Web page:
Could be, reports the Washington Times. Tyler Cowen takes interest in the issue mostly as a way to ponder whether men can expect more or less sex if they can tell potential partners they are on the pill. But this ignores, I think, the main utility of oral contraceptives, which don't protect either partner from sexually transmitted infections: to prevent pregnancy in long-term, committed relationships. Megan McArdle helpfully intervenes:
As any woman can attest, it's all too easy to miss one or more of those pills. It's therefore very difficult to trust someone else to take them. It's especially hard if you are the one who will bear the heaviest price for a failure. As long as women have the stronger incentive to avoid pregnancy, it will be easier to trust them to keep taking their pills. Especially if you don't live together and thus can't watch him taking it at the same time every morning.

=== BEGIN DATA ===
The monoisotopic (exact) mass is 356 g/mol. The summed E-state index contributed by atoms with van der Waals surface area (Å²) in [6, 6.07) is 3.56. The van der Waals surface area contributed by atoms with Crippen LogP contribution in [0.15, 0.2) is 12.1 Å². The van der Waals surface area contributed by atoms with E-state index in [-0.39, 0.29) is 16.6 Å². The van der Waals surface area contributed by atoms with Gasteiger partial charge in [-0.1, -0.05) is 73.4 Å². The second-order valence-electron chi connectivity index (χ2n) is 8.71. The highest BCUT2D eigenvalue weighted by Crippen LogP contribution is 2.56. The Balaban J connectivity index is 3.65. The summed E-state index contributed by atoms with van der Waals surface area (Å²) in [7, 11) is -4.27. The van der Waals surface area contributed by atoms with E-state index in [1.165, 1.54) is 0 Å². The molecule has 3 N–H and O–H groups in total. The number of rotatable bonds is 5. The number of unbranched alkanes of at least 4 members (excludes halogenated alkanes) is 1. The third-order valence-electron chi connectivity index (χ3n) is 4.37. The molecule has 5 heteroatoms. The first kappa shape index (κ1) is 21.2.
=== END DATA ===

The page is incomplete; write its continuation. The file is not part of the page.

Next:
Indeed. One hopes, though, that the burden of this responsibility could be successfully transfered to men, especially those in committed relationships who are, presumably, deeply invested in their partner's health and happiness. So men out there: Would you take birth control pills if you knew they were safe and their effects were reversible? Would you trust yourself to remember to take them at the very same time every day?
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